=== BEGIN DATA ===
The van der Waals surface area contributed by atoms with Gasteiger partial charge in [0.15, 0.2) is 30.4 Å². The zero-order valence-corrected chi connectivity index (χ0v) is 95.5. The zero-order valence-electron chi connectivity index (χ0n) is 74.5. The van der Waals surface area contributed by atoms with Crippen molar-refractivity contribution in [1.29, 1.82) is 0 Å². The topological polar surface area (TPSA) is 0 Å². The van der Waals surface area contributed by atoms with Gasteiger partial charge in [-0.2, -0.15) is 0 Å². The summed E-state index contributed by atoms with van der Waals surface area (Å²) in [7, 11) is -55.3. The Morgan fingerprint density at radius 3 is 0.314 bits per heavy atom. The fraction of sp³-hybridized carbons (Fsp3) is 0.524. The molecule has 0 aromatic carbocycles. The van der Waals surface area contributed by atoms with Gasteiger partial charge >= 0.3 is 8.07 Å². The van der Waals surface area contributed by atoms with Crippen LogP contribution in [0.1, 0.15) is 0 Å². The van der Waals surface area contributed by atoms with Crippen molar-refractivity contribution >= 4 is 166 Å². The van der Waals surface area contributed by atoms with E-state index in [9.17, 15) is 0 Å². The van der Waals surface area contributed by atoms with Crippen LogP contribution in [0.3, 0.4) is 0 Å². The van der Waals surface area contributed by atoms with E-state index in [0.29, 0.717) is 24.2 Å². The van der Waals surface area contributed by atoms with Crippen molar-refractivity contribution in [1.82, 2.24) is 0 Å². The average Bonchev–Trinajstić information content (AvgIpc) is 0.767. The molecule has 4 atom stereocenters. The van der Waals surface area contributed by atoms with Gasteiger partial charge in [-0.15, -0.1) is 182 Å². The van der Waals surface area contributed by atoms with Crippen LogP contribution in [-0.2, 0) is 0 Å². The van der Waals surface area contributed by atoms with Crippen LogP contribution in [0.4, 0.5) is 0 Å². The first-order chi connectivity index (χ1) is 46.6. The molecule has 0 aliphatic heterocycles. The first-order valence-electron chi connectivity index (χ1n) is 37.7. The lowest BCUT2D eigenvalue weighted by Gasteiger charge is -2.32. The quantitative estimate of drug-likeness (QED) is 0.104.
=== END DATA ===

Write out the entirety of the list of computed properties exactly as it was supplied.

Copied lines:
The van der Waals surface area contributed by atoms with Gasteiger partial charge in [0.15, 0.2) is 30.4 Å². The zero-order valence-corrected chi connectivity index (χ0v) is 95.5. The zero-order valence-electron chi connectivity index (χ0n) is 74.5. The van der Waals surface area contributed by atoms with Crippen molar-refractivity contribution in [1.29, 1.82) is 0 Å². The topological polar surface area (TPSA) is 0 Å². The van der Waals surface area contributed by atoms with Gasteiger partial charge in [-0.2, -0.15) is 0 Å². The summed E-state index contributed by atoms with van der Waals surface area (Å²) in [7, 11) is -55.3. The Morgan fingerprint density at radius 3 is 0.314 bits per heavy atom. The fraction of sp³-hybridized carbons (Fsp3) is 0.524. The molecule has 0 aromatic carbocycles. The van der Waals surface area contributed by atoms with Gasteiger partial charge >= 0.3 is 8.07 Å². The van der Waals surface area contributed by atoms with Crippen LogP contribution in [0.1, 0.15) is 0 Å². The van der Waals surface area contributed by atoms with Crippen molar-refractivity contribution >= 4 is 166 Å². The van der Waals surface area contributed by atoms with E-state index in [9.17, 15) is 0 Å². The van der Waals surface area contributed by atoms with Crippen LogP contribution in [0.3, 0.4) is 0 Å². The van der Waals surface area contributed by atoms with E-state index in [0.29, 0.717) is 24.2 Å². The van der Waals surface area contributed by atoms with Crippen molar-refractivity contribution in [1.82, 2.24) is 0 Å². The average Bonchev–Trinajstić information content (AvgIpc) is 0.767. The molecule has 4 atom stereocenters. The van der Waals surface area contributed by atoms with Gasteiger partial charge in [-0.15, -0.1) is 182 Å². The van der Waals surface area contributed by atoms with Crippen LogP contribution in [-0.2, 0) is 0 Å². The van der Waals surface area contributed by atoms with Crippen LogP contribution in [0.4, 0.5) is 0 Å². The first-order chi connectivity index (χ1) is 46.6. The molecule has 0 aliphatic heterocycles. The first-order valence-electron chi connectivity index (χ1n) is 37.7. The lowest BCUT2D eigenvalue weighted by Gasteiger charge is -2.32. The quantitative estimate of drug-likeness (QED) is 0.104.